View from the Moon: Top Tips from the Stars - Non-Executive Directors
Simon Quinn, Head of Executive Search at Moon Consulting welcomes you to the first article in our new e-series entitled, 'View from the Moon: Top Tips from the Stars'.
In this series, we will feature the insights of successful business leaders, for those seeking to progress their careers, providing newcomers to a senior role with an understanding of the key considerations of specific senior disciplines. In our series, we will cover the roles of Chair, CEO and Board Directors and will feature highly respected business leaders within our broad network, from a cross section of public, private, listed and not for profit sectors.
We start our series exploring the role of the Non-Executive Director. What skills does the person require? What experience should they bring? How do they ensure they add real value to an organisation?
I meet with Jim McAuliffe, Finance Director at Bristol Airport and Trustee and Treasurer at Arnolfini,who comments 'It is essential to realise that you must take your legal responsibilities seriously and be ready to challenge the Executive Board constructively. Therefore, you must be able to give sufficient time to the role and be prepared to act when required to do so - if you cannot fulfil the time commitment, the role is not for you. And that commitment will invariably be much greater than you imagine. I personally found that the NHS was an excellent starting point as a Non-Exec, providing a structured environment and valuable initial training. This, coupled with undertaking a Leadership Development Programme and finding a solid role model in the form of an experienced fellow Non-Exec, allowed me to learn a whole new set of skills. This has equipped me well for both a subsequent Non-Exec appointment, and my executive role at Bristol Airport. My top tip to an aspiring Non-Exec Director is to really understand what the organisation is looking to you to provide - only then can you truly assess whether you can add value as a Non-Exec.'
So, it is clearly very important to know what value you can add, but I am interested to understand how hard it is to find that first role. I talk with Julian Telling, an investor with experience of AiM listings, to gain an appreciation of the value of networking. Julian comments, 'You will only really get asked to be a Non-Exec if you have already done something that you are recognised for. For me, I had just floated a business and been an executive director of a Plc and a friend of a friend was looking for Listed experience and asked me to step onto a Board in a Non-Exec capacity.' I am intrigued to hear Julian agree with Jim, insofar as he also learnt a huge amount from an impressive Chairman, 'This was very important for me as I quickly learnt that there are often issues that require attention when you first join the Board and therefore it is critical to have a supportive Chairman. However, the most important point to remember is that a Non-Exec Director should remain truly independent - you must prod, question and challenge the executive team and also use your connections and networks to help make introductions where appropriate for the business.' I ask Julian how much the Non-Exec role varies from the executive roles he has held in the past, 'There is such a fine line between the roles, especially for those people transitioning from Exec to Non-Exec. In my opinion, being a Non-Exec is not possible for everyone; but if you have built a credible reputation and can understand that your role is to act as an advisor, without trying to take over, then a portfolio Non-Exec career can be very fulfilling.'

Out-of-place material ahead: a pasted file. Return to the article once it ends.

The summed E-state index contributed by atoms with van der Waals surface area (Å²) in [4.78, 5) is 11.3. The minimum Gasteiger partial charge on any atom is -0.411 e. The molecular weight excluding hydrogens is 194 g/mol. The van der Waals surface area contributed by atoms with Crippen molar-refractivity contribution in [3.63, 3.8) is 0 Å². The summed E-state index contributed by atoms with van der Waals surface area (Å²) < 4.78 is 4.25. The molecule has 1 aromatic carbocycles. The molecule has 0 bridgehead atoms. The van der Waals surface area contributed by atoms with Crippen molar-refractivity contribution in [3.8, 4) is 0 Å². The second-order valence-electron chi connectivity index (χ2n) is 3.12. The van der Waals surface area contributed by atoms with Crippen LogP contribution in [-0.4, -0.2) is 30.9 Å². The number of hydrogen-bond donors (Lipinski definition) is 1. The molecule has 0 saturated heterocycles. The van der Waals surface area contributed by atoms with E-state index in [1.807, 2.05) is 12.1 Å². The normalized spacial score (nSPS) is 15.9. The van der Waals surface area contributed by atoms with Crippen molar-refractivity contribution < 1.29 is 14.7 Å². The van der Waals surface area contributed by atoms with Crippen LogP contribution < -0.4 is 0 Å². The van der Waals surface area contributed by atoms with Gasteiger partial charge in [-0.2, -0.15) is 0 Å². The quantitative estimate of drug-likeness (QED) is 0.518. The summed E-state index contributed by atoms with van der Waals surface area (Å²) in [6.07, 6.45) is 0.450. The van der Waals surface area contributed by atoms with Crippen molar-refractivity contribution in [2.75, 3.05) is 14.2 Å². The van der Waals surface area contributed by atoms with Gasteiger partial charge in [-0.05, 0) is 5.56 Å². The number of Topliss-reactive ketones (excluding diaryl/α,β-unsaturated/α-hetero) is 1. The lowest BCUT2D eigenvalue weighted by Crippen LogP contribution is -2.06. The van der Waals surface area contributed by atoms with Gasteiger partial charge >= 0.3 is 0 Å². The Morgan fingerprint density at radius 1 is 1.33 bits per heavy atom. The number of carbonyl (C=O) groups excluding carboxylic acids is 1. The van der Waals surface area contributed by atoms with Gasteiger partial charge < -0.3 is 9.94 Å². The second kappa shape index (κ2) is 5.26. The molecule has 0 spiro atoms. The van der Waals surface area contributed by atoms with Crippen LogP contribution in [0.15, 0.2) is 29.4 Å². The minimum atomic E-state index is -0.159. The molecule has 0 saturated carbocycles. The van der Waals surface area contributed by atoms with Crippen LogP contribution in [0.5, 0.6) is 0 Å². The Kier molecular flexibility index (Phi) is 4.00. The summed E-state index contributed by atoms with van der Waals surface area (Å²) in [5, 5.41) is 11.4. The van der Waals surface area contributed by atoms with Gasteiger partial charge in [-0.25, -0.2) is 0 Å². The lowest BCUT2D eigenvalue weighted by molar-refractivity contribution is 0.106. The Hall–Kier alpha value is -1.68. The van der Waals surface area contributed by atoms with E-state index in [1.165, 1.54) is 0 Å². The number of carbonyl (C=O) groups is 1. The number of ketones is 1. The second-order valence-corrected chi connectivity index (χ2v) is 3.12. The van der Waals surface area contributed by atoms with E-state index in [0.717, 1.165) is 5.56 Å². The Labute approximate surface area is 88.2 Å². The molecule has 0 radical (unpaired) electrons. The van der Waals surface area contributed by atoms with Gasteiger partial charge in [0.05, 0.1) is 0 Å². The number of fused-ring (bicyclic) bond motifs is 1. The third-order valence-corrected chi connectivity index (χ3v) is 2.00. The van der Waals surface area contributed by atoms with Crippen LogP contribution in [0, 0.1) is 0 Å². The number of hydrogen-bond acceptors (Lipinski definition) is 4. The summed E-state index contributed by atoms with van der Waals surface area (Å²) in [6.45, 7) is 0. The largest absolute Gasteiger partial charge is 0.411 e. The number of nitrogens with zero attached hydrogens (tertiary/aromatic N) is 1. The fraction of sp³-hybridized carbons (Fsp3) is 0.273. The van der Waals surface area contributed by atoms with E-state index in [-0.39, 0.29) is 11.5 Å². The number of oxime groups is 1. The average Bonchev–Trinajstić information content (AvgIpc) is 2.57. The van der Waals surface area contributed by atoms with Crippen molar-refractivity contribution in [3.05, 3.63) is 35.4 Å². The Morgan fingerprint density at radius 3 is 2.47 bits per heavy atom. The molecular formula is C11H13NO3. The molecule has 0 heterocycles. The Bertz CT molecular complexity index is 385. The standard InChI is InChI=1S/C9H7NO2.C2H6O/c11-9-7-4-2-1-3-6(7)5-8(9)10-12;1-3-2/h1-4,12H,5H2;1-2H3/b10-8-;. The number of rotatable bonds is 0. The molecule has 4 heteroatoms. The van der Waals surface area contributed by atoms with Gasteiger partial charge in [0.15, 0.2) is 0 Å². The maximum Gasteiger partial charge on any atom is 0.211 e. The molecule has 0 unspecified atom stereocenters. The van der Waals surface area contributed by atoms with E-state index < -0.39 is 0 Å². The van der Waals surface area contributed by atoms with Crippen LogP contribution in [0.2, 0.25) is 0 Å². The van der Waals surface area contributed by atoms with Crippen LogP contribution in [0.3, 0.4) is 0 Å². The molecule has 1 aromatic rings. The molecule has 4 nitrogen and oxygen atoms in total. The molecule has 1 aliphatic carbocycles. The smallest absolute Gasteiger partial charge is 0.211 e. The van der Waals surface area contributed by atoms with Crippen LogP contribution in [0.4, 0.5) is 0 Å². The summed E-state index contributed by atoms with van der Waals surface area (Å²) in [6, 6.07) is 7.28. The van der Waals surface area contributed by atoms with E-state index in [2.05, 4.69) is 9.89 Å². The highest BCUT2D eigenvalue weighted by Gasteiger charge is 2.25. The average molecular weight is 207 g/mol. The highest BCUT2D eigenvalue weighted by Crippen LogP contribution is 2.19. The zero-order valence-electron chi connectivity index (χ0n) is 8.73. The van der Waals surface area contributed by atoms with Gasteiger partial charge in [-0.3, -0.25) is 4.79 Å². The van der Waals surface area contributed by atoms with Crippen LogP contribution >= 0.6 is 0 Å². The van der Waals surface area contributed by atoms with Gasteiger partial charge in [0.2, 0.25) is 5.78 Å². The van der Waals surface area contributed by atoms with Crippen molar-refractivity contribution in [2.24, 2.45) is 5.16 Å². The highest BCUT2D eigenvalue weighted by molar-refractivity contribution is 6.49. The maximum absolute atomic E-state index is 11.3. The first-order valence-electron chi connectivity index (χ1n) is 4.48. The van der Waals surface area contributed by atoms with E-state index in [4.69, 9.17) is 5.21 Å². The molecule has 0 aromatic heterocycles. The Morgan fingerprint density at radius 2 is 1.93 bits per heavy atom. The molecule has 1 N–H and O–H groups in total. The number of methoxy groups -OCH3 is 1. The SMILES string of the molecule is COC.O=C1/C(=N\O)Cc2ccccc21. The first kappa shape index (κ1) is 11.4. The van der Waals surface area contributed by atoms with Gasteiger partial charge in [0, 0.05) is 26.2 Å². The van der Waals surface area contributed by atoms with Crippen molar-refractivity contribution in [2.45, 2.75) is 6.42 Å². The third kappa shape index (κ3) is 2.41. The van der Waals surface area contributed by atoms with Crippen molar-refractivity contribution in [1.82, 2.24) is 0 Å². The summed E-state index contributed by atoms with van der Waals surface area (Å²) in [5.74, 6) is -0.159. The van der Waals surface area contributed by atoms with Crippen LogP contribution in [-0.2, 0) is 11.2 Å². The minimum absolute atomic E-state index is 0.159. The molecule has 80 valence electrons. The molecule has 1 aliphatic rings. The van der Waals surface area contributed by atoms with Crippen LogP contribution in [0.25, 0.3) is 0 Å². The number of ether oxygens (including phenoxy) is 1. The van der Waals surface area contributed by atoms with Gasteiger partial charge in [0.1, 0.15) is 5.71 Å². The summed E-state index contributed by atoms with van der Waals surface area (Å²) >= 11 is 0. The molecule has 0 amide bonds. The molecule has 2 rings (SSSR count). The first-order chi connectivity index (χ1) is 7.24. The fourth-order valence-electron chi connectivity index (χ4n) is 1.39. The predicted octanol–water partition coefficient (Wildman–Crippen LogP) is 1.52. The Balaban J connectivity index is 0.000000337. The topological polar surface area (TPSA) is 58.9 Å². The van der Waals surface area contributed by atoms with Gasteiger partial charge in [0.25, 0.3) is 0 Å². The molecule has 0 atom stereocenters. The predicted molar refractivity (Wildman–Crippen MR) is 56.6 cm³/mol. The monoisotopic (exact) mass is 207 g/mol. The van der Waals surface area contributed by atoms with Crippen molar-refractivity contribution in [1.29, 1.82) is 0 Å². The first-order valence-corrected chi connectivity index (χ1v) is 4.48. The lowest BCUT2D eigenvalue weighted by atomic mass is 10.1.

I am keen to get a perspective from Richard Moon, Chairman and CEO operating in both Public & VC/PE sectors, on what he looks for in an effective Non-Exec, 'Boards often seek a good counterfoil to the current thinking on the Board, so you may be a good candidate but you could be too similar to someone already there - timing is everything!' Richard confirms the importance of knowing how to add value, carrying out effective due diligence and declaring any potential conflicts of interest early in the process, 'You must be familiar with the Corporate Code and once on the Board, you should stay in regular contact with the other Execs to help formulate the strategy and future direction of the Company. I strongly advise you never overpromise and under deliver, but rather gain trust from your colleagues by listening carefully before making an effective contribution. It is important to remain flexible in your thinking, adapt to change and most importantly never, ever become a Non-Exec for the money. You are there to be independent, listen and challenge and then support the consensus decision wholeheartedly.'
So in summary, what is clear from my recent discussions is for the aspiring Non-Exec to understand how they can add value to an organisation and to undertake their own due diligence to gain a perspective on the existing Board dynamics, organisational challenges and opportunities. It is clear that being a Non-Exec Director requires a specific skills, knowledge and time commitment - it is not for the faint hearted!
I would personally like to thank our contributors to this article.
Jim McAuliffe, Finance Director at Bristol Airport and Trustee and Treasurer, Arnolfini
Julian Telling: An investor with experience of AiM listings, acquisitions, mergers and joint ventures predominantly in the services sector, who holds a number of directorships in the public and private sectors as well as being a Trustee of Quartet (the Bristol community foundation) & Currently Non-Exec Director at 1pm
Richard Moon: An experienced Chairman and CEO operating in both Public & VC/PE sectors